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Thursday, 2 December 1999

Reaching Heavens through Selling Drugs

(Originally appeared in the 1990s in the Times of India, as published in M. D. Nalapat's book "Indutva", Har-Anand Publications, 1999)


One metre from the Pakistan border, the reason behind an
apparent low morale in the men of the Indian border patrols
becomes evident. Opposite Manihari, in the Samba sector of
Jammu, the Pakistan authorities have deliberately allowed the
land to become jungle. The vegetation acts as a perfect cover for
those infiltrating into India.

Had the Indian government cleared the jungle on its side of
the border, a zone of clear land would have been created to
facilitate detection of intruders. Instead, the land on the Indian
side has also been left as jungle. To make interception of
infiltrators even more difficult, the roads on the Indian side of
the border are mere country tracks, which discourage regular
patrolling. Here, on the dirt tracks and in the bush, the advantage
lies clearly with the intruder, who usually enters on foot.
Shakargarh is one of the commonest points of entry into
India, used by both drug runners and terrorists. However, there
are only around 70 BSF men to cover over three kilometres of
border. Cuts   financial outlays have resulted in a lower
intensity of patrolling, while the "reward system" for informers
has got bureaucratised, with over a year often elapsing before a
reward is given for information about infiltrators. That is, in
those cases where a reward gets sanctioned at all.
In yet another display of helpfulness to the intruder, each
border post has been positioned around 500 yards from the
boundary. From that distance, looking into the dense jungle all
around, it would take a hawk to detect anything. Unfortunately,
the posts are manned by human beings. Travelling on the dirt
track along the border, it was clear that the authorities believed
Pakistan to be a friendly country. Patrols were rare, and checking 
infrequent.

In a village a few kilometres from the international border, 
a "businessman" from Sialkot agreed to talk, provided the name
of the village was not disclosed. To prove his credentials, an
identity card was pulled out, which had his name and photograph,
along with the Pakistan emblem in the upper right-hand corner. 
According to Fazil, a drug-runner, these cards are given on the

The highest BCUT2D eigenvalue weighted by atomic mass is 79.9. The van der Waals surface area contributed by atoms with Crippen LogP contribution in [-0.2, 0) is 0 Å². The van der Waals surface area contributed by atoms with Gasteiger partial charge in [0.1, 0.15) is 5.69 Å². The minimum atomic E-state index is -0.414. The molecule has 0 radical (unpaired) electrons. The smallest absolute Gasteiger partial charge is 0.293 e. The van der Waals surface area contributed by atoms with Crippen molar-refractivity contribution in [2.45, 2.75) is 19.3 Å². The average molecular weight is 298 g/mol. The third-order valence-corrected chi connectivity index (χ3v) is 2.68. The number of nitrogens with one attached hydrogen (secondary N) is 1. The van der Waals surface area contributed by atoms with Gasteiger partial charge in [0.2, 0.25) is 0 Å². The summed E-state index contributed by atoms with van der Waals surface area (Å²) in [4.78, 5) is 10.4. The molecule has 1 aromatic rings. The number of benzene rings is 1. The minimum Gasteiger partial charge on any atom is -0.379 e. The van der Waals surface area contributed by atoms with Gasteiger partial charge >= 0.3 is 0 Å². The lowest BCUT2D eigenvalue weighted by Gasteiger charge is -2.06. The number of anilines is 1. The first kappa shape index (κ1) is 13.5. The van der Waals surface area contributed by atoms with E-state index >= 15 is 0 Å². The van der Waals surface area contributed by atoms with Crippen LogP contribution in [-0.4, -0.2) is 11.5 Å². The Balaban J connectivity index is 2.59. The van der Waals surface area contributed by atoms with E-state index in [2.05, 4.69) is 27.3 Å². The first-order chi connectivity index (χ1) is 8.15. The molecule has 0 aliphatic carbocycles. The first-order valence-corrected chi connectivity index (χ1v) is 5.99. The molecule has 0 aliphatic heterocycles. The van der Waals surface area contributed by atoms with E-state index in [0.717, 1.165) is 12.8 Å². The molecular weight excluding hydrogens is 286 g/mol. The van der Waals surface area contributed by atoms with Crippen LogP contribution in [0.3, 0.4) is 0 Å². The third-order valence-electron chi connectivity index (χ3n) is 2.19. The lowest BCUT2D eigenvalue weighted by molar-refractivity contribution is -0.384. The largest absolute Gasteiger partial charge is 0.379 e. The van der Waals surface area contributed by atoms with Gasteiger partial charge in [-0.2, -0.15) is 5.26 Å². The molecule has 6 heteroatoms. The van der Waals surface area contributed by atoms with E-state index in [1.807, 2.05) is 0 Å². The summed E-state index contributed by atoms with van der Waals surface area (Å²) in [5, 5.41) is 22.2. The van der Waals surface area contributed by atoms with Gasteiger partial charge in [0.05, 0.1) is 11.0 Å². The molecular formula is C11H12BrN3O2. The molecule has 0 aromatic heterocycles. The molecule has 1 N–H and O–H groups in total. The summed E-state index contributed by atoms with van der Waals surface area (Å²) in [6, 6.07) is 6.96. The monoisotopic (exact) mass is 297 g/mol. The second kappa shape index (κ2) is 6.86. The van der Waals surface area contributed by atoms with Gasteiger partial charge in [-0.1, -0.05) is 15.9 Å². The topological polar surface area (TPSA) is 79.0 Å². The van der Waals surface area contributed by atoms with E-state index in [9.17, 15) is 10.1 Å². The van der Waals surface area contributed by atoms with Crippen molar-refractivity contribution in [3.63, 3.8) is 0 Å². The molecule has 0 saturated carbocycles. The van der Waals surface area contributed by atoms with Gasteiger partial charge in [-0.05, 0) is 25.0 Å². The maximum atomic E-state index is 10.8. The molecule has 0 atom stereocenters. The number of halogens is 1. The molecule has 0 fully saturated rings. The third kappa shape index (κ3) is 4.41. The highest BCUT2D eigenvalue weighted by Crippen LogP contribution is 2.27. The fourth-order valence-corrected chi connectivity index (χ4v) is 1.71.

Pakistan side to facilitate re-entry into that country. He said that, 
for the past year, officials in civilian clothes - rather than Rangers -
gave instructions for those making the crossings. "People in
uniform now give orders only to the mujahids (terrorists)," he
said. And what was the link between the "businessmen" and the
mujahids? After hesitating, Fazil, said that the Pakistan authorities
allowed the drug-runners to exit freely "on condition that we
pay money to the mujahids for them to buy stores and
ammunition". Also, he added, "our entry and exit networks in
India are to be at the disposal of the mujahids". When asked how
dangerous it was to cross over to India, the reply was, "This is
a wonderful country. We can buy 90 minutes or 120 minutes of
time from the Indian border authorities to send in men and
ammunition. Once, in 1993, we even got six hours of time to
bring in material".

Talking to P. S. Bajwa, who commands the BSF posts in the
Samba sector, the reason why Fazil took the risks he did becomes
clear. According to the BSF officer, a kilogram of heroin doubles V
in value from the Rs 25,000 paid in Pakistan, the moment it
crosses to the Indian side. In Delhi, the same quantity of drugs
would fetch Rs 2,00,000, a figure that would more than double
once it reached Bombay. The real profits, however, were to be
made from exporting the drug to the US. In New York, heroin
worth Rs 25,000 in Pakistan could be sold for over Rs 1 crore.
According to Paramjit Randhawa, a BSF officer dealing with
border intelligence, North-west Pakistan and Afghanistan were
the main producers of drugs. Subsequently, drug-runners send
the substances to Karachi and Bombay for onward transmission
to Europe and the US. According to him, Bombay was the main
shipment point for the Indian drug trade, "which is closely
linked to Dubai and Karachi."

Near Samba, in the residence of a villager, Yakub - a Lahore
based "facilitator" in the drug distribution network - agreed to
talk again if his contacts remained anonymous. When asked why
he was active in such a trade, Yakub replied that drugs were a
"weapon to destroy the societies of unbelievers". He added that
"spreading poison in such societies is no sin. Instead, it confers
blessings". Yakub too affirmed that money was regularly given
by drug traders to militants in Kashmir. This was done "as a
duty to our brethren".

Despite the handicaps imposed by lack of manpower and the
absence of fencing or other methods of making the border less
porous, Indian patrols have succeeded in intercepting large
quantities of drugs. Commander Bajwa’s 117 Battalion captured
215 kilograms of heroin and 600 kilograms of charas during the
past three months alone. However, these represent a small
fraction of the drugs getting through. Why? A senior BSF officer
in Jammu had an answer: "Smugglers are not deterred, because r
our laws are much more liberal than in South-east Asia. Here
most carriers spend less than a year in jail. What we need is
better enforcement and tougher punishment".



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